Read a review by Books + Publishing here.

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Little Jock’s bag…

Earlier this year, Albany visual artist Annette Davis told me about her proposed entry in the 2021 Bunbury Biennale, and it was an honour to hear that she was taking as her inspiration an image from my novel The Sinkings.

The Biennale’s curator, Caroline Lunel, describes the theme of this year’s Biennale, He She They, as springing from

the belief that gender continues to be a much relevant and current topic, particularly within the visual arts. Our culture is becoming increasingly more diverse, as we progress beyond the social idea that gender only comes in two forms, thus exposing the complexity of gender related issues.

A selection of 37 cis gender, queer, and nonbinary artists have been invited to explore and interpret this extensive theme…

I recently had the pleasure of visiting the exhibition at the Bunbury Regional Art Gallery. Here are Annette Davis’s artist statement and her fascinating work, Carrier Bags

I am interested in the item of a bag as the carrier of identity.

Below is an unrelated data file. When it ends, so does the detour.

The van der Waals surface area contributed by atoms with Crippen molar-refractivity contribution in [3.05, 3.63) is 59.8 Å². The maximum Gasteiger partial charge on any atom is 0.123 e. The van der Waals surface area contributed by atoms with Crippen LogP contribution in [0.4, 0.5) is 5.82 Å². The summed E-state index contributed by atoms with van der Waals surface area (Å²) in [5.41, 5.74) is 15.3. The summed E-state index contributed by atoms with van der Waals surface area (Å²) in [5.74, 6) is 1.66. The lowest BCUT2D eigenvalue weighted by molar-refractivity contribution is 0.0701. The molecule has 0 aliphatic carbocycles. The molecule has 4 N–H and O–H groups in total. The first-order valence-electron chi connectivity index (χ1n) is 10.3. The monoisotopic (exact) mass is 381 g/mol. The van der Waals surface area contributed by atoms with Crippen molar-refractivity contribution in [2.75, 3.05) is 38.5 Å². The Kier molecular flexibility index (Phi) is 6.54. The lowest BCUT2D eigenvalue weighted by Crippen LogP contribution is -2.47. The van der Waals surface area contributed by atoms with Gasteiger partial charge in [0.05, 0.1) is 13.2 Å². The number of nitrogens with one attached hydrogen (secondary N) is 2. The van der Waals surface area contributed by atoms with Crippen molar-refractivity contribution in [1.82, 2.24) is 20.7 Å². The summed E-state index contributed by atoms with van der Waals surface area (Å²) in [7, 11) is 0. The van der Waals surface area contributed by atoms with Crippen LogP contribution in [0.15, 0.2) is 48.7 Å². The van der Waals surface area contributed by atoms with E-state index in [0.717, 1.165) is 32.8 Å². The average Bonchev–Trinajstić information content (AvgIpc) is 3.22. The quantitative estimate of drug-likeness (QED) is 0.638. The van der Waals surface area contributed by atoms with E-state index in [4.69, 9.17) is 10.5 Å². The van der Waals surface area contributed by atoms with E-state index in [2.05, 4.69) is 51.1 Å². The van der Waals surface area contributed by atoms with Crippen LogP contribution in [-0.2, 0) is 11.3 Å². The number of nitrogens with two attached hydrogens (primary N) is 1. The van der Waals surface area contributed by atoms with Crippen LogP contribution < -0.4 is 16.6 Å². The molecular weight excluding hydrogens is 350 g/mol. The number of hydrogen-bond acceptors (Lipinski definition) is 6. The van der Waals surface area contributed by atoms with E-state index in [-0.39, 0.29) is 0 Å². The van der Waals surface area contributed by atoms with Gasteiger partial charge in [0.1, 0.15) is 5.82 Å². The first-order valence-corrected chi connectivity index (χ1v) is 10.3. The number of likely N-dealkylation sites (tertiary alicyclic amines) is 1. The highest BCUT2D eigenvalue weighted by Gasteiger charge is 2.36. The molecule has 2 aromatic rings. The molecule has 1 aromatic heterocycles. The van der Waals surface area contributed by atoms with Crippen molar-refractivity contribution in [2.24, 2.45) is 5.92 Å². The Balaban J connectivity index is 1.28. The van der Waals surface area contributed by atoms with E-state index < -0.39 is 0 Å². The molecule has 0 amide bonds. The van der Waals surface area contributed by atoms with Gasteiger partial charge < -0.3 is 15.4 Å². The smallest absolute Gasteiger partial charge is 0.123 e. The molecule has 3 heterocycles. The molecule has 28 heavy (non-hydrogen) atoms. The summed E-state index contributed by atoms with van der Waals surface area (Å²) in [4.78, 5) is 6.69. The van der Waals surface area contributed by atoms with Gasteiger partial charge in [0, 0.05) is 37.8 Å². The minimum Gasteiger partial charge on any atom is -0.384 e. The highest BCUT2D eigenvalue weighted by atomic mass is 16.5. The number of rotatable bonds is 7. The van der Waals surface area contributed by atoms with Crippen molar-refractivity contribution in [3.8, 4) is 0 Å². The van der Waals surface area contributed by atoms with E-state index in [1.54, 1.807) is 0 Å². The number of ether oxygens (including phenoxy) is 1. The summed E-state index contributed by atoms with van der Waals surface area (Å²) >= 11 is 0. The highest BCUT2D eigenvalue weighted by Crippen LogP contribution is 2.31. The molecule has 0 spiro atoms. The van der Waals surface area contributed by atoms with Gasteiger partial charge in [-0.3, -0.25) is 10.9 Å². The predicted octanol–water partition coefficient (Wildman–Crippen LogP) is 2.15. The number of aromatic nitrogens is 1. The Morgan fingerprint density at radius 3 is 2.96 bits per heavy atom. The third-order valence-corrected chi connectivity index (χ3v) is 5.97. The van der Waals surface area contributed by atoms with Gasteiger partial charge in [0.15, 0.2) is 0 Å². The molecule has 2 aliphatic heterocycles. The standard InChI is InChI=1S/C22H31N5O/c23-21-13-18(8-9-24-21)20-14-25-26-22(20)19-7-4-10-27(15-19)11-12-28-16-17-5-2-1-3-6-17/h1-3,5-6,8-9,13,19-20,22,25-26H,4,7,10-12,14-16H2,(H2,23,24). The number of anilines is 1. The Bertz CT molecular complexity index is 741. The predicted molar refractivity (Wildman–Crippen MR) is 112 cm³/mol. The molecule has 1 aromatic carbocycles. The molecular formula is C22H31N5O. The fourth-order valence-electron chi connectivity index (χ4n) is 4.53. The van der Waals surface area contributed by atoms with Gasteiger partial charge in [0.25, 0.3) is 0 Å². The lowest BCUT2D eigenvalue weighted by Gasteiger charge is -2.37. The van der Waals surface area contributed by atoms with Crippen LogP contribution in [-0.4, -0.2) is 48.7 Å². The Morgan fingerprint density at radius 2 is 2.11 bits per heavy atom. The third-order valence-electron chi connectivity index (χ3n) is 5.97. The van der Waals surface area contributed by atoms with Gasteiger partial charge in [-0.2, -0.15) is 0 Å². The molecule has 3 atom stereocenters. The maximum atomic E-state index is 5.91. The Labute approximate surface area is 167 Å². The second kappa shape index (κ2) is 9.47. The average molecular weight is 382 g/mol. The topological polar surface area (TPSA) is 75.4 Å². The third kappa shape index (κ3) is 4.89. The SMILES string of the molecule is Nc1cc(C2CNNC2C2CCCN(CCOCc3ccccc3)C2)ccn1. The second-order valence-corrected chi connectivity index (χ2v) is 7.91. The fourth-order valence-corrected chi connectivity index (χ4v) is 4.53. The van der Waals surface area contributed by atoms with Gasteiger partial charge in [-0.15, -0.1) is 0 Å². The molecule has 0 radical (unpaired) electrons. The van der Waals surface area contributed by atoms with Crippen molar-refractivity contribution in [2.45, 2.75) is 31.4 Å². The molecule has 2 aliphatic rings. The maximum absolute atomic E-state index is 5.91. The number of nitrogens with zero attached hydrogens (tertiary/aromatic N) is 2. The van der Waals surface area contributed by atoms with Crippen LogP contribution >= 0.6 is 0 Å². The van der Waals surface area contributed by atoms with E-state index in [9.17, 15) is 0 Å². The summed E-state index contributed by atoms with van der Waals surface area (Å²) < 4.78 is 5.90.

I’ve been inspired by the novel The Sinkings by Western Australian author Amanda Curtin, which starts with a real event from 1882—a brutal murder at the Sinkings, a well near Albany. The victim is Little Jock, who has lived most of his life as a male, though at the autopsy the body remains are described as female. In today’s terms, Little Jock would have been known as intersex.

The basic known facts of Little Jock are the starting point for this story. In the novel Little Jock becomes the subject of research by a contemporary woman, Willa, whose own child was born with ambiguous genitalia. Following medical advice, the child was operated on and grew up as a girl. In her teens she discovered the truth of the medical procedures done to her, and leaves home distraught and angry. The novel weaves Little Jock’s story with Willa’s research, and her feelings of longing for her child.

Little Jock has a bushel bag in which he keeps some women’s clothes, including an embroidered vest. This tightly woven bag hides its contents, just as Little Jock hid his identity. The other suspended bags carry the stories of contemporary intersex people on the paper from which they have been woven. The weaving style of the bags reflects the loosening of society’s attitudes and a growing acceptance of gender diversity.

Annette Davis, Carrier Bags, 2021

He She They is at the Bunbury Regional Art Gallery until 6 June 2021.